An investigation of evaporation from single saline water droplets: experimental and theoretical approaches

Sadafi, M. H., Jahn, I., Stilgoe, A. B. and Hooman, K. (2014). An investigation of evaporation from single saline water droplets: experimental and theoretical approaches. In: Harun Chowdhury and Firoz Alam, Proceedings of the 19th Australasian Fluid Mechanics Conference. 19th Australasian Fluid Mechanics Conference, Melbourne, VIC, Australia, (216.1-216.4). 8-11 December 2014.

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Name Description MIMEType Size Downloads
Author Sadafi, M. H.
Jahn, I.
Stilgoe, A. B.
Hooman, K.
Title of paper An investigation of evaporation from single saline water droplets: experimental and theoretical approaches
Conference name 19th Australasian Fluid Mechanics Conference
Conference location Melbourne, VIC, Australia
Conference dates 8-11 December 2014
Proceedings title Proceedings of the 19th Australasian Fluid Mechanics Conference
Place of Publication Melbourne, VIC, Australia
Publisher RMIT University
Publication Year 2014
Sub-type Fully published paper
Open Access Status
ISBN 9780646596952
Editor Harun Chowdhury
Firoz Alam
Start page 216.1
End page 216.4
Total pages 4
Collection year 2015
Language eng
Formatted Abstract/Summary
Heat transfer to and mass transfer from NaCl-water droplets are investigated both numerically and experimentally. A new model is presented and used to simulate saline water droplet evaporation. The model is robust enough to be applied for various initial concentrations and conditions of the droplet, ambient conditions, and dissolved media properties. The model is validated using experimental data obtained in this study on top of those already available in the literature. The experimental apparatus as well as the processing routines to optically measure droplet evaporation at a range of ambient conditions are presented. Data were collected for droplets with an initial radius of 500 µm at three temperatures 25 oC, 35 oC, and 45 oC and three air velocities 0.5m/s, 1.5 m/s, and 2.5 m/s to provide a comprehensive validation dataset. Based on experimental and simulation data, a correlation is presented that captures the start time of solid formation. This time plays an important role in cooling tower design as it shows the time that the outer surface of the droplet dries. Using the validated model, it is shown that for 500 µm radius droplets with 5% initial mass concentration the start time of reaching the final size is 24.9% less than evaporation time of a pure water droplet. Also, the net energy required to evaporate the droplet falls by 12.2%compared to a pure water droplet. Using saline water in spray-cooling has two major effects: the energy extracted from the air per unit droplet volume is reduced (which can be compensated for by increasing the liquid flow rate). Moreover, compared to the time taken for the evaporation of a pure water droplet, the period with wet surface is shorter as a result of crust formation around the saline water droplet. This allows a shorter distance between spray nozzles and heat exchangers.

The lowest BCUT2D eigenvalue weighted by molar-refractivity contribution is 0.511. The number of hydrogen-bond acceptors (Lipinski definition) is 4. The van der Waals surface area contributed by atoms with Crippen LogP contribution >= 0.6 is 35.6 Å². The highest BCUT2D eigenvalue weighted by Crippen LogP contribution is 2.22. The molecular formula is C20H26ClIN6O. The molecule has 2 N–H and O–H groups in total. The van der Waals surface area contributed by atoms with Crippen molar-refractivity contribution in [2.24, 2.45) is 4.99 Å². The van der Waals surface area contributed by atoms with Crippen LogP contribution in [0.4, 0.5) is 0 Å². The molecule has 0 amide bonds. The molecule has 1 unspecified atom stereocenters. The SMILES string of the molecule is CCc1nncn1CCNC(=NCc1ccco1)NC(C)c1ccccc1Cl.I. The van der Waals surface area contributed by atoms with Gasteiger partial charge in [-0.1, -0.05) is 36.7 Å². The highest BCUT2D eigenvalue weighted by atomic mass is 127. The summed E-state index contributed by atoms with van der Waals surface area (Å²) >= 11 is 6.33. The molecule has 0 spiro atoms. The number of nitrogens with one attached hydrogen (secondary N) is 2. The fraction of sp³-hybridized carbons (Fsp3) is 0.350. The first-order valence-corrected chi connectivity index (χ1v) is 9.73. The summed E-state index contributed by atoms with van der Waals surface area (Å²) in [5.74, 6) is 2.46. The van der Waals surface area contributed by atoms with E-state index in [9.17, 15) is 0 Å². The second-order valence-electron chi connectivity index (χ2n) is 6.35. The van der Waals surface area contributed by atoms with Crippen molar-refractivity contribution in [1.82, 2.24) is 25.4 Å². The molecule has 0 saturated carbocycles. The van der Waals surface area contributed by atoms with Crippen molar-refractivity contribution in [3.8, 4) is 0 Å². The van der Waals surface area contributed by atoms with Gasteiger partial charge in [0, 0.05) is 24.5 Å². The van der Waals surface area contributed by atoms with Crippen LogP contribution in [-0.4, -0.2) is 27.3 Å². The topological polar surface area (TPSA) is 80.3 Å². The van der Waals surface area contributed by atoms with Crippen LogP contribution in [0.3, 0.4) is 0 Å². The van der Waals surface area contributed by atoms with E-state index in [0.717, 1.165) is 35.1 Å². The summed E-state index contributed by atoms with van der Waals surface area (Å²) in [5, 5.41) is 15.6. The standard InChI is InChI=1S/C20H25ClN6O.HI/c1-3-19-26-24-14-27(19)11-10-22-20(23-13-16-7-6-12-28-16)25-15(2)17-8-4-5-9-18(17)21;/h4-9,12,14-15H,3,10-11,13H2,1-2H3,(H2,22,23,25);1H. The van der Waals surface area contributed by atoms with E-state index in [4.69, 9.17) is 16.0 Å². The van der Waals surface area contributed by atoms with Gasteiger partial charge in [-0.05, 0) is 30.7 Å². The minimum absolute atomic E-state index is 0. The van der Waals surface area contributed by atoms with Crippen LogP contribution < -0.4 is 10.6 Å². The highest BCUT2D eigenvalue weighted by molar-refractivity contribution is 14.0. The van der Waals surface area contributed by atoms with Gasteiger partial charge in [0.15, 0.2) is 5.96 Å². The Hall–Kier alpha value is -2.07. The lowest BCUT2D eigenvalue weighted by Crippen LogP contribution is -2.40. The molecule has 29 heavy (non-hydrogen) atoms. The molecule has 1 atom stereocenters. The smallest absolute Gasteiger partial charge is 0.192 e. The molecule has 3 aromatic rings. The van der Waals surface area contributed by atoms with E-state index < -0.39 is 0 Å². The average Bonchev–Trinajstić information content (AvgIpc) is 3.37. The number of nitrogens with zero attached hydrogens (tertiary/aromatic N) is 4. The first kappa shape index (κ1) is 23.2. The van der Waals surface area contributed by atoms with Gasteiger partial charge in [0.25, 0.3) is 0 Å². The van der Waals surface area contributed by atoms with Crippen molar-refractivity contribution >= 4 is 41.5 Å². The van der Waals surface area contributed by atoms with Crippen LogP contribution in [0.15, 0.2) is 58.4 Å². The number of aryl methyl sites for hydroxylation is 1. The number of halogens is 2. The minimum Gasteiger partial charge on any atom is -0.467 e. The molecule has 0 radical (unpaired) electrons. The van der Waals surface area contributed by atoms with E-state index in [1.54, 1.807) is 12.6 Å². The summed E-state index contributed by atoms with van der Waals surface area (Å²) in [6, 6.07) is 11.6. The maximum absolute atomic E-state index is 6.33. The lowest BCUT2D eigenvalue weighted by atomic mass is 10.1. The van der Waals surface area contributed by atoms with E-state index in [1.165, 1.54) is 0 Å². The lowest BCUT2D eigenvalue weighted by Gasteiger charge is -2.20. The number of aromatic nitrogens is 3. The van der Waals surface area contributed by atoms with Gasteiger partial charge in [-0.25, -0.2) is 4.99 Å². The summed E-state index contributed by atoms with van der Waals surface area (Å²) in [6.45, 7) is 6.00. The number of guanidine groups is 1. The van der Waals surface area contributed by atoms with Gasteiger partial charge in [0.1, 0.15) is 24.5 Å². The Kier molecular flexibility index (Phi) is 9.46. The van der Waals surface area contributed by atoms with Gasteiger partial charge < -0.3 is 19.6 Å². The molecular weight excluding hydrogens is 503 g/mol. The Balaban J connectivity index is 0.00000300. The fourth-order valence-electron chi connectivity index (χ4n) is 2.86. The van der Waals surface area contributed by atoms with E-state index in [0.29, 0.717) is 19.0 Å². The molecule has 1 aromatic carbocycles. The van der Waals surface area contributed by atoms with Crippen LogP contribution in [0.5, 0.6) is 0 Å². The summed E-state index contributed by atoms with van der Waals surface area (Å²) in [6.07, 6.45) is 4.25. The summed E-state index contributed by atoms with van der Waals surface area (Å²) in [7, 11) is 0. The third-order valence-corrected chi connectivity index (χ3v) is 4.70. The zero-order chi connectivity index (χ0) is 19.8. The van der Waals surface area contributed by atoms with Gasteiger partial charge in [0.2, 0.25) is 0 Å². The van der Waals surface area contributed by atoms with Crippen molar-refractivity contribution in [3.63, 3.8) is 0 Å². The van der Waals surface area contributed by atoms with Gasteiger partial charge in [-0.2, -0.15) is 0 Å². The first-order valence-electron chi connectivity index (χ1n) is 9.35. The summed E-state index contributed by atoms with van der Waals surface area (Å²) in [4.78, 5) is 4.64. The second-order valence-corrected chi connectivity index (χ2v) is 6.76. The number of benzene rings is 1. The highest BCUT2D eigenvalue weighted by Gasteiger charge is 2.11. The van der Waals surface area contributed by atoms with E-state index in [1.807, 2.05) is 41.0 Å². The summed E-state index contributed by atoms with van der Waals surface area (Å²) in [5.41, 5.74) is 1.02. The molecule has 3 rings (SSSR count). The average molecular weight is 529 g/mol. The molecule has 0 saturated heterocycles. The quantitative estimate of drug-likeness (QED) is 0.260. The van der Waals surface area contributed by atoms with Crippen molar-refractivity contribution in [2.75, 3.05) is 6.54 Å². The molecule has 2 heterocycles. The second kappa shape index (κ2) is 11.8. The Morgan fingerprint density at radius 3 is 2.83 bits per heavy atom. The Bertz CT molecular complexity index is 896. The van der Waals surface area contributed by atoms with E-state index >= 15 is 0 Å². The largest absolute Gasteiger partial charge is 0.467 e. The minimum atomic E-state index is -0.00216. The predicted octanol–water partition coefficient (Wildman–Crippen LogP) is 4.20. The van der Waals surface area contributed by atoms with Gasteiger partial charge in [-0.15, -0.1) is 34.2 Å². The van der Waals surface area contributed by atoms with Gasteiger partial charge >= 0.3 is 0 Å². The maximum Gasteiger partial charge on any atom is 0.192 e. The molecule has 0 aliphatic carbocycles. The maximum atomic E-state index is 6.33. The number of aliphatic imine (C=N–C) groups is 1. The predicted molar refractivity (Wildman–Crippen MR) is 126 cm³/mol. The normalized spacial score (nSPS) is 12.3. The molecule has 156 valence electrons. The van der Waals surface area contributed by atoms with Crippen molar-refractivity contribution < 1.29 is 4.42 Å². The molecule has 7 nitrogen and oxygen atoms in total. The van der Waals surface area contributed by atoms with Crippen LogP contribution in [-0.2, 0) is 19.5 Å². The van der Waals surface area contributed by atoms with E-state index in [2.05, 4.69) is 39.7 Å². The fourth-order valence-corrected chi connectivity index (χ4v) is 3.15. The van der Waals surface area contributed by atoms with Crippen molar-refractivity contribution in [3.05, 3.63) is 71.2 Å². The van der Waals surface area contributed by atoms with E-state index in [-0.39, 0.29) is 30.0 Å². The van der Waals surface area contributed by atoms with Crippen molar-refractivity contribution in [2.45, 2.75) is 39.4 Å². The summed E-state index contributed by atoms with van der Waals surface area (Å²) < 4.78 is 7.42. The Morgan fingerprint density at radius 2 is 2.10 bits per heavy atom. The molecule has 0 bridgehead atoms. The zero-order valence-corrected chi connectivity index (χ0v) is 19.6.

Q-Index Code E1
Q-Index Status Confirmed Code
Institutional Status UQ
Additional Notes Paper 216

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Created: Mon, 02 Feb 2015, 08:48:26 EST by Katie Gollschewski on behalf of School of Mechanical and Mining Engineering